More than a thousand times a day, helicopters are dispatched to do jobs once left to ambulances on the road. After the hearings, the rules and guidelines for those air ambulances could change.
/*Los Angeles City Fire Department*/'s helicopter crash in /*Griffith Park*/ in March of 1983 drives home the issue of fatal medevac accidents. Three firefighters and the girl they were rushing to the hospital were killed in the nearly 11-year-old accident.
Emergency medical experts say the majority of the medevac dispatches each day are not life-threatening emergencies. However, with insurance companies paying up to $10,000 per flight, the competition for private business is intense. So, with that high price tag comes pressure to take risks and fly in bad weather.
"Some may say, 'We're in the business to save lives.' But, what they're really in the business to do -- like any other for-profit company -- they're in business to make money," said Robert Sumwalt, /*National Transportation Safety Board*/.
In 2008 there were nine air ambulance crashes, which left 35 dead. The /*NTSB*/ says the number is alarming and unacceptable.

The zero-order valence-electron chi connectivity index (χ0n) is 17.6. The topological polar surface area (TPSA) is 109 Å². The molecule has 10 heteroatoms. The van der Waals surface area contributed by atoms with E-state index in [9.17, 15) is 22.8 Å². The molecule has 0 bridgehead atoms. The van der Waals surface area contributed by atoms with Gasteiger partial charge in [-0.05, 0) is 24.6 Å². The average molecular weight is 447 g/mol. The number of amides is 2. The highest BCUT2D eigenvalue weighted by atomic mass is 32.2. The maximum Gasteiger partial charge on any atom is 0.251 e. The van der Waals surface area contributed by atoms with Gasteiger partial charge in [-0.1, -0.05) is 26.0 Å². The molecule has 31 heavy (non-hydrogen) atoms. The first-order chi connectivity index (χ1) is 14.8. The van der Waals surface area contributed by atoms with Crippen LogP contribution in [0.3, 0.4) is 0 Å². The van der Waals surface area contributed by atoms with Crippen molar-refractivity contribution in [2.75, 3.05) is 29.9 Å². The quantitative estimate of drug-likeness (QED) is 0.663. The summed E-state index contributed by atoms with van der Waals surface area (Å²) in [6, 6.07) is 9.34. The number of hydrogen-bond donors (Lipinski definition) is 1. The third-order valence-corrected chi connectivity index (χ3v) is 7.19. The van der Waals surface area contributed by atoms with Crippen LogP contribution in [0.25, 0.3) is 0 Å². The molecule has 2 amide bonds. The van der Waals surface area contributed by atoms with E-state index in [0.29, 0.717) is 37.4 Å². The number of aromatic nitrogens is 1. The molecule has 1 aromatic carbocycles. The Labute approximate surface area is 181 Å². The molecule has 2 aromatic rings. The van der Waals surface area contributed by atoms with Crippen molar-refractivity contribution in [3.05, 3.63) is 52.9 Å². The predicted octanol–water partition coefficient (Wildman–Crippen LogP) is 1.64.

On Tuesday, the NTSB opened four days of hearings to improve medevac helicopter safety.
"I truly believe that we have the ability to save lives," said Dr. Ira Blumen, /*University of Chicago Hospitals*/, at the hearing. "But, unfortunately -- as we have seen -- we also have the ability to take lives."
A fatal crash in Huntsville, Texas may have been a case of helicopter shopping. Another company had turned down the flight for bad weather.
"We recognize that we have a problem with accidents," said Dawn Mancusco, /*Association of Medical Air Services*/. "We're trying our best to make sure that that doesn't happen again."
So far, federal safety recommendations made three years ago have not been implemented. In addition, there is no /*FAA*/ standard requiring night vision goggles and other navigation equipment.
There is also no centralized dispatch system to stop helicopter shopping
The FAA told ABC News that it recognizes some operators are flying beyond the capabilities of their pilots or helicopters and is considering new regulations. But, the NTSB says that the FAA could -- and should -- do more.
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